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View Poll Results: Do you?

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  • Yes

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  • I didn't know you could do that!

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  1. #1
    SitePoint Wizard Young Twig's Avatar
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    Do you close your PHP tags?

    I was first introduced to this crazy concept when I started some work with Nathan. Now I've seen multiple programmers do it. So, when you write a class or something, do you use both your opening (<?php) and closing (?>) tags?

    I do.

  2. #2
    dooby dooby doo silver trophybronze trophy
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    I thought it was just standard to close what you open?
    Mike Swiffin - Community Team Advisor
    Only a woman can read between the lines of a one word answer.....

  3. #3
    SitePoint Wizard Young Twig's Avatar
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    Same here.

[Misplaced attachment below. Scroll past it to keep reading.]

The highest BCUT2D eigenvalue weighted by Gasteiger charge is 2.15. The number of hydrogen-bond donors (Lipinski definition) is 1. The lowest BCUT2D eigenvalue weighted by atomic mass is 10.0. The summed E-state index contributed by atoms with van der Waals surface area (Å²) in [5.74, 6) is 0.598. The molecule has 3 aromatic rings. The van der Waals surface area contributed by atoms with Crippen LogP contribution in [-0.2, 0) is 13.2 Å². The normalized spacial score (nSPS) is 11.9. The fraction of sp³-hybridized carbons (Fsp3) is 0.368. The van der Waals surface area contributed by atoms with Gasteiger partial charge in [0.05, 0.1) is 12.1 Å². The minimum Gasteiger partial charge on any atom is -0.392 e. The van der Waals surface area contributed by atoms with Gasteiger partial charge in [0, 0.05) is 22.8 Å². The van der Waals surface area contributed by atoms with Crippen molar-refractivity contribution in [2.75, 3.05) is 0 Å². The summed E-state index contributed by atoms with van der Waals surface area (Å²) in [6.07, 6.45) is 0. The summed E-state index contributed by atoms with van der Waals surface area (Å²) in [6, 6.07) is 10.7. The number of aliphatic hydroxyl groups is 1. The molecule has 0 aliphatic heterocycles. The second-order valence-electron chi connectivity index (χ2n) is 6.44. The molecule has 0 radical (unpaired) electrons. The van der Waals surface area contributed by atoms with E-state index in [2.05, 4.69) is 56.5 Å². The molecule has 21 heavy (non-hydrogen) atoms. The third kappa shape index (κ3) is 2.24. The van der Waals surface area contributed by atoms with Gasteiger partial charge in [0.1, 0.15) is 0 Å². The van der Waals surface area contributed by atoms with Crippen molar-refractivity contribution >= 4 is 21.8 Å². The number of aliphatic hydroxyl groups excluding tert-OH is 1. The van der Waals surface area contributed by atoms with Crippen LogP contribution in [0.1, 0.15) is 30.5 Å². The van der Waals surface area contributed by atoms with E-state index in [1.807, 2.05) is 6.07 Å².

4. #4
    Always learning kigoobe's Avatar
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    I never tried by not closing the tag ... and infact I didn't know as well that it works even if u don't close that. Anyway, it makes more sence to close if u open something, isn't it ?

  5. #5
    SitePoint Evangelist
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    Wow I had no idea you didn't "have" to close to the opening tag, but I always close it.

  6. #6
    Now available in Orange Tijmen's Avatar
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    I always use both of them.

  7. #7
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    It's proper. You are taught to do so in classes, and some programmers like to have PHP then close their PHP tags, and run pure HTML. I personally haven't been to a programming class, nor run pure HTML after my PHP.